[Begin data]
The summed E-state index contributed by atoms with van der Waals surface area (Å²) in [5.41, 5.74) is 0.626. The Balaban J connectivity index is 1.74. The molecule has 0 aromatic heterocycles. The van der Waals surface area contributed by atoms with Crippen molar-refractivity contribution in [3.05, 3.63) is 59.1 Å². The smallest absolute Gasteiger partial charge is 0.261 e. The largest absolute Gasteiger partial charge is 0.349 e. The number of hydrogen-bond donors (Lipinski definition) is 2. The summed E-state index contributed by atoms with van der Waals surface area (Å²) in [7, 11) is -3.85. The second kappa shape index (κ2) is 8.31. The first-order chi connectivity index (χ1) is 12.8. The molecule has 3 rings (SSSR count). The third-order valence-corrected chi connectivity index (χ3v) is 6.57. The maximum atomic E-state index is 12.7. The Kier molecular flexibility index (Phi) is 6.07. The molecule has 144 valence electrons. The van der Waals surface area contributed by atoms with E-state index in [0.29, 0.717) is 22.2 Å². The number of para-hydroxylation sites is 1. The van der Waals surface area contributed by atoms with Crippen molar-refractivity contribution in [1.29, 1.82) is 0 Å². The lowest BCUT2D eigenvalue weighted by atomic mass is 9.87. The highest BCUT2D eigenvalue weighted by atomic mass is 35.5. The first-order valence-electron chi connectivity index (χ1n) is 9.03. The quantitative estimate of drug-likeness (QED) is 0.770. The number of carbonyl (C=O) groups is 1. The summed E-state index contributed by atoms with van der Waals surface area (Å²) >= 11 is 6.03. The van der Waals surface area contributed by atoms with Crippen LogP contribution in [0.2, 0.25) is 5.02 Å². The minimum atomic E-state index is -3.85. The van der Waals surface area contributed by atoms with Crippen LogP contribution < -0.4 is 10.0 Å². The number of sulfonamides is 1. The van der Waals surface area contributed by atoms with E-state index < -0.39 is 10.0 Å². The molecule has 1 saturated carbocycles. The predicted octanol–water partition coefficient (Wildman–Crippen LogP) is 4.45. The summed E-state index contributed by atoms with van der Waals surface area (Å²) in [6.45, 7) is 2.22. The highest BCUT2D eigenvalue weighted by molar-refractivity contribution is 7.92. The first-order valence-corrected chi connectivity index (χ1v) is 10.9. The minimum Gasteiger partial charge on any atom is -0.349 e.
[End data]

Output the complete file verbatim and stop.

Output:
The summed E-state index contributed by atoms with van der Waals surface area (Å²) in [5.41, 5.74) is 0.626. The Balaban J connectivity index is 1.74. The molecule has 0 aromatic heterocycles. The van der Waals surface area contributed by atoms with Crippen molar-refractivity contribution in [3.05, 3.63) is 59.1 Å². The smallest absolute Gasteiger partial charge is 0.261 e. The largest absolute Gasteiger partial charge is 0.349 e. The number of hydrogen-bond donors (Lipinski definition) is 2. The summed E-state index contributed by atoms with van der Waals surface area (Å²) in [7, 11) is -3.85. The second kappa shape index (κ2) is 8.31. The first-order chi connectivity index (χ1) is 12.8. The molecule has 3 rings (SSSR count). The third-order valence-corrected chi connectivity index (χ3v) is 6.57. The maximum atomic E-state index is 12.7. The Kier molecular flexibility index (Phi) is 6.07. The molecule has 144 valence electrons. The van der Waals surface area contributed by atoms with E-state index in [0.29, 0.717) is 22.2 Å². The number of para-hydroxylation sites is 1. The van der Waals surface area contributed by atoms with Crippen molar-refractivity contribution in [1.29, 1.82) is 0 Å². The lowest BCUT2D eigenvalue weighted by atomic mass is 9.87. The highest BCUT2D eigenvalue weighted by atomic mass is 35.5. The first-order valence-electron chi connectivity index (χ1n) is 9.03. The quantitative estimate of drug-likeness (QED) is 0.770. The number of carbonyl (C=O) groups is 1. The summed E-state index contributed by atoms with van der Waals surface area (Å²) >= 11 is 6.03. The van der Waals surface area contributed by atoms with Crippen LogP contribution in [0.2, 0.25) is 5.02 Å². The minimum atomic E-state index is -3.85. The van der Waals surface area contributed by atoms with Crippen LogP contribution < -0.4 is 10.0 Å². The number of sulfonamides is 1. The van der Waals surface area contributed by atoms with E-state index < -0.39 is 10.0 Å². The molecule has 1 saturated carbocycles. The predicted octanol–water partition coefficient (Wildman–Crippen LogP) is 4.45. The summed E-state index contributed by atoms with van der Waals surface area (Å²) in [6.45, 7) is 2.22. The highest BCUT2D eigenvalue weighted by molar-refractivity contribution is 7.92. The first-order valence-corrected chi connectivity index (χ1v) is 10.9. The minimum Gasteiger partial charge on any atom is -0.349 e.